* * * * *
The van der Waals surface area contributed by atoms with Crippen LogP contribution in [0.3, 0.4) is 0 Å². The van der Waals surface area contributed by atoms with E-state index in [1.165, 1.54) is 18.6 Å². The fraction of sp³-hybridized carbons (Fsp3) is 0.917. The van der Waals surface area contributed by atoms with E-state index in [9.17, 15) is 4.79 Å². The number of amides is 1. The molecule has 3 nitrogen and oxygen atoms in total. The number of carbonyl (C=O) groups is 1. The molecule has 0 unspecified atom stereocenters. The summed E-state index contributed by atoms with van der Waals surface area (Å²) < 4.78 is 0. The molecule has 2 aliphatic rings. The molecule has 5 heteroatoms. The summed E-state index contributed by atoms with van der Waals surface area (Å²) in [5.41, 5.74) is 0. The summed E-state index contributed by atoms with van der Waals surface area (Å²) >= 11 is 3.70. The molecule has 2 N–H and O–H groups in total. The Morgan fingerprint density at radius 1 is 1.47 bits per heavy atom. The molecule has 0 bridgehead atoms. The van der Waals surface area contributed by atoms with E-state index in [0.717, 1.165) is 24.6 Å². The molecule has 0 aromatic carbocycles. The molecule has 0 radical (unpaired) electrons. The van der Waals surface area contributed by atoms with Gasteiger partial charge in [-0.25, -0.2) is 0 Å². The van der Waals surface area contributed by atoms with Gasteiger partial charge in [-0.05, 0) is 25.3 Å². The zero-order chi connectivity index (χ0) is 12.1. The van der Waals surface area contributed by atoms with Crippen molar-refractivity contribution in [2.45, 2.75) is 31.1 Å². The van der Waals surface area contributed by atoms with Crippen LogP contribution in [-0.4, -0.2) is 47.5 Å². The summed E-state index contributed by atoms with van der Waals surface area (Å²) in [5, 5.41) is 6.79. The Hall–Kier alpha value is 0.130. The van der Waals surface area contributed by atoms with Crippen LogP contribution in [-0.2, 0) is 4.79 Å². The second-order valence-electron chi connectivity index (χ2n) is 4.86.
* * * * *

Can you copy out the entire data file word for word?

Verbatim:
The van der Waals surface area contributed by atoms with Crippen LogP contribution in [0.3, 0.4) is 0 Å². The van der Waals surface area contributed by atoms with E-state index in [1.165, 1.54) is 18.6 Å². The fraction of sp³-hybridized carbons (Fsp3) is 0.917. The van der Waals surface area contributed by atoms with E-state index in [9.17, 15) is 4.79 Å². The number of amides is 1. The molecule has 3 nitrogen and oxygen atoms in total. The number of carbonyl (C=O) groups is 1. The molecule has 0 unspecified atom stereocenters. The summed E-state index contributed by atoms with van der Waals surface area (Å²) < 4.78 is 0. The molecule has 2 aliphatic rings. The molecule has 5 heteroatoms. The summed E-state index contributed by atoms with van der Waals surface area (Å²) in [5.41, 5.74) is 0. The summed E-state index contributed by atoms with van der Waals surface area (Å²) >= 11 is 3.70. The molecule has 2 N–H and O–H groups in total. The Morgan fingerprint density at radius 1 is 1.47 bits per heavy atom. The molecule has 0 bridgehead atoms. The van der Waals surface area contributed by atoms with E-state index in [0.717, 1.165) is 24.6 Å². The molecule has 0 aromatic carbocycles. The molecule has 0 radical (unpaired) electrons. The van der Waals surface area contributed by atoms with Gasteiger partial charge in [-0.25, -0.2) is 0 Å². The van der Waals surface area contributed by atoms with Gasteiger partial charge in [-0.05, 0) is 25.3 Å². The zero-order chi connectivity index (χ0) is 12.1. The van der Waals surface area contributed by atoms with Crippen molar-refractivity contribution in [2.45, 2.75) is 31.1 Å². The van der Waals surface area contributed by atoms with Crippen LogP contribution in [-0.4, -0.2) is 47.5 Å². The summed E-state index contributed by atoms with van der Waals surface area (Å²) in [5, 5.41) is 6.79. The Hall–Kier alpha value is 0.130. The van der Waals surface area contributed by atoms with Crippen LogP contribution in [-0.2, 0) is 4.79 Å². The second-order valence-electron chi connectivity index (χ2n) is 4.86.